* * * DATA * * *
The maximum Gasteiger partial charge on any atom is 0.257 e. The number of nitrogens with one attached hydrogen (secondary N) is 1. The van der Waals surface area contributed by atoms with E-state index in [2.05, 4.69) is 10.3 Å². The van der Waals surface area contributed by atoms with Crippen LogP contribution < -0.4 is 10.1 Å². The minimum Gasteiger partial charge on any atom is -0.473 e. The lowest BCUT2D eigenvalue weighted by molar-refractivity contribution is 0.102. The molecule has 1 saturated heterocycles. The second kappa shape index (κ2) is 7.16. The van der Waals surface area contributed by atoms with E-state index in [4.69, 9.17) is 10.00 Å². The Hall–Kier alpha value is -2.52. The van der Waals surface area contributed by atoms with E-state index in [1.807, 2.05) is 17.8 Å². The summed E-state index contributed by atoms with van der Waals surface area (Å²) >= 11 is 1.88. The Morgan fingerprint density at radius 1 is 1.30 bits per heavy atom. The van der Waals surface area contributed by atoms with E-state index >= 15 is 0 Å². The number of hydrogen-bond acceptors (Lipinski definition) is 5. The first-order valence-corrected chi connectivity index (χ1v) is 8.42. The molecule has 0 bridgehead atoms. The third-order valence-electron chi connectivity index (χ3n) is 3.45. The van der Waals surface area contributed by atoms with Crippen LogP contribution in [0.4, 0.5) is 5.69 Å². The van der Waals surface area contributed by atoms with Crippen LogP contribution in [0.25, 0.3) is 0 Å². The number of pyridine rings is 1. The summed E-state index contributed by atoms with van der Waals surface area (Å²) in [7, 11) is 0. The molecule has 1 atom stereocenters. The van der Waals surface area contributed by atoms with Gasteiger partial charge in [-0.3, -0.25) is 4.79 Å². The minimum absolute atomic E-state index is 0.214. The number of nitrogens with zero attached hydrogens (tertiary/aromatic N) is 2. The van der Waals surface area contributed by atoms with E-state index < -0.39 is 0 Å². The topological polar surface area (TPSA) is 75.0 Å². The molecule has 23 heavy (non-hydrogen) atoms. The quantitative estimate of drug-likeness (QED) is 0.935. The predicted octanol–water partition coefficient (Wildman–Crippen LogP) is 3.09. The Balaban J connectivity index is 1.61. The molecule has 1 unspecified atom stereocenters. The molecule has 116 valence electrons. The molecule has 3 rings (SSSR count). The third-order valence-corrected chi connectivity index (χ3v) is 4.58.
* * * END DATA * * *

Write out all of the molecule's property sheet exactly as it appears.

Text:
The maximum Gasteiger partial charge on any atom is 0.257 e. The number of nitrogens with one attached hydrogen (secondary N) is 1. The van der Waals surface area contributed by atoms with E-state index in [2.05, 4.69) is 10.3 Å². The van der Waals surface area contributed by atoms with Crippen LogP contribution < -0.4 is 10.1 Å². The minimum Gasteiger partial charge on any atom is -0.473 e. The lowest BCUT2D eigenvalue weighted by molar-refractivity contribution is 0.102. The molecule has 1 saturated heterocycles. The second kappa shape index (κ2) is 7.16. The van der Waals surface area contributed by atoms with E-state index in [4.69, 9.17) is 10.00 Å². The Hall–Kier alpha value is -2.52. The van der Waals surface area contributed by atoms with E-state index in [1.807, 2.05) is 17.8 Å². The summed E-state index contributed by atoms with van der Waals surface area (Å²) >= 11 is 1.88. The Morgan fingerprint density at radius 1 is 1.30 bits per heavy atom. The van der Waals surface area contributed by atoms with E-state index >= 15 is 0 Å². The number of hydrogen-bond acceptors (Lipinski definition) is 5. The first-order valence-corrected chi connectivity index (χ1v) is 8.42. The molecule has 0 bridgehead atoms. The third-order valence-electron chi connectivity index (χ3n) is 3.45. The van der Waals surface area contributed by atoms with Crippen LogP contribution in [0.4, 0.5) is 5.69 Å². The van der Waals surface area contributed by atoms with Crippen LogP contribution in [0.25, 0.3) is 0 Å². The number of pyridine rings is 1. The summed E-state index contributed by atoms with van der Waals surface area (Å²) in [7, 11) is 0. The molecule has 1 atom stereocenters. The van der Waals surface area contributed by atoms with Gasteiger partial charge in [-0.3, -0.25) is 4.79 Å². The minimum absolute atomic E-state index is 0.214. The number of nitrogens with zero attached hydrogens (tertiary/aromatic N) is 2. The van der Waals surface area contributed by atoms with E-state index < -0.39 is 0 Å². The topological polar surface area (TPSA) is 75.0 Å². The molecule has 23 heavy (non-hydrogen) atoms. The quantitative estimate of drug-likeness (QED) is 0.935. The predicted octanol–water partition coefficient (Wildman–Crippen LogP) is 3.09. The Balaban J connectivity index is 1.61. The molecule has 1 unspecified atom stereocenters. The molecule has 116 valence electrons. The molecule has 3 rings (SSSR count). The third-order valence-corrected chi connectivity index (χ3v) is 4.58.